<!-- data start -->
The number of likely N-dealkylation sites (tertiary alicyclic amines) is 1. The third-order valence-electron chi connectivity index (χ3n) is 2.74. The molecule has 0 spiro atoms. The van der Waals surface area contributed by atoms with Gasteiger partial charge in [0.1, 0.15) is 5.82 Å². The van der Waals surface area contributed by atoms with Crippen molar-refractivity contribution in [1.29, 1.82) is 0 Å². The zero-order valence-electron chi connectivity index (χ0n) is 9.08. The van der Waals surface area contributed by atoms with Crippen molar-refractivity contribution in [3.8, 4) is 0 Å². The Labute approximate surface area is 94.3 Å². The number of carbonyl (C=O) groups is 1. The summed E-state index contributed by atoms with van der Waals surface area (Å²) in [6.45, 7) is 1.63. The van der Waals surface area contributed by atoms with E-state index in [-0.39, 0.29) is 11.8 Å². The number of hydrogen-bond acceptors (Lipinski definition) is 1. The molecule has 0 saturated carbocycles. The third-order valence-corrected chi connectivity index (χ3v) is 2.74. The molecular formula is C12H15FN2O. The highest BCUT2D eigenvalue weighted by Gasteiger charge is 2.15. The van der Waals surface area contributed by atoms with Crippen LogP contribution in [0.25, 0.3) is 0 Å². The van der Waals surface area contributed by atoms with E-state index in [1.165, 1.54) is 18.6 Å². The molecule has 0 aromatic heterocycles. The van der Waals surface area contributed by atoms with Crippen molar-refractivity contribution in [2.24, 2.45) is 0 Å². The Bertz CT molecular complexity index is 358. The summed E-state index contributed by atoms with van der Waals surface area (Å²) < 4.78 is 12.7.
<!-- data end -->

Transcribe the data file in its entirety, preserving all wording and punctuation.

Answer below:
The number of likely N-dealkylation sites (tertiary alicyclic amines) is 1. The third-order valence-electron chi connectivity index (χ3n) is 2.74. The molecule has 0 spiro atoms. The van der Waals surface area contributed by atoms with Gasteiger partial charge in [0.1, 0.15) is 5.82 Å². The van der Waals surface area contributed by atoms with Crippen molar-refractivity contribution in [1.29, 1.82) is 0 Å². The zero-order valence-electron chi connectivity index (χ0n) is 9.08. The van der Waals surface area contributed by atoms with Crippen molar-refractivity contribution in [3.8, 4) is 0 Å². The Labute approximate surface area is 94.3 Å². The number of carbonyl (C=O) groups is 1. The summed E-state index contributed by atoms with van der Waals surface area (Å²) in [6.45, 7) is 1.63. The van der Waals surface area contributed by atoms with E-state index in [-0.39, 0.29) is 11.8 Å². The number of hydrogen-bond acceptors (Lipinski definition) is 1. The molecule has 0 saturated carbocycles. The third-order valence-corrected chi connectivity index (χ3v) is 2.74. The molecular formula is C12H15FN2O. The highest BCUT2D eigenvalue weighted by Gasteiger charge is 2.15. The van der Waals surface area contributed by atoms with Crippen LogP contribution in [0.25, 0.3) is 0 Å². The van der Waals surface area contributed by atoms with E-state index in [1.165, 1.54) is 18.6 Å². The molecule has 0 aromatic heterocycles. The van der Waals surface area contributed by atoms with Crippen molar-refractivity contribution in [2.24, 2.45) is 0 Å². The Bertz CT molecular complexity index is 358. The summed E-state index contributed by atoms with van der Waals surface area (Å²) < 4.78 is 12.7.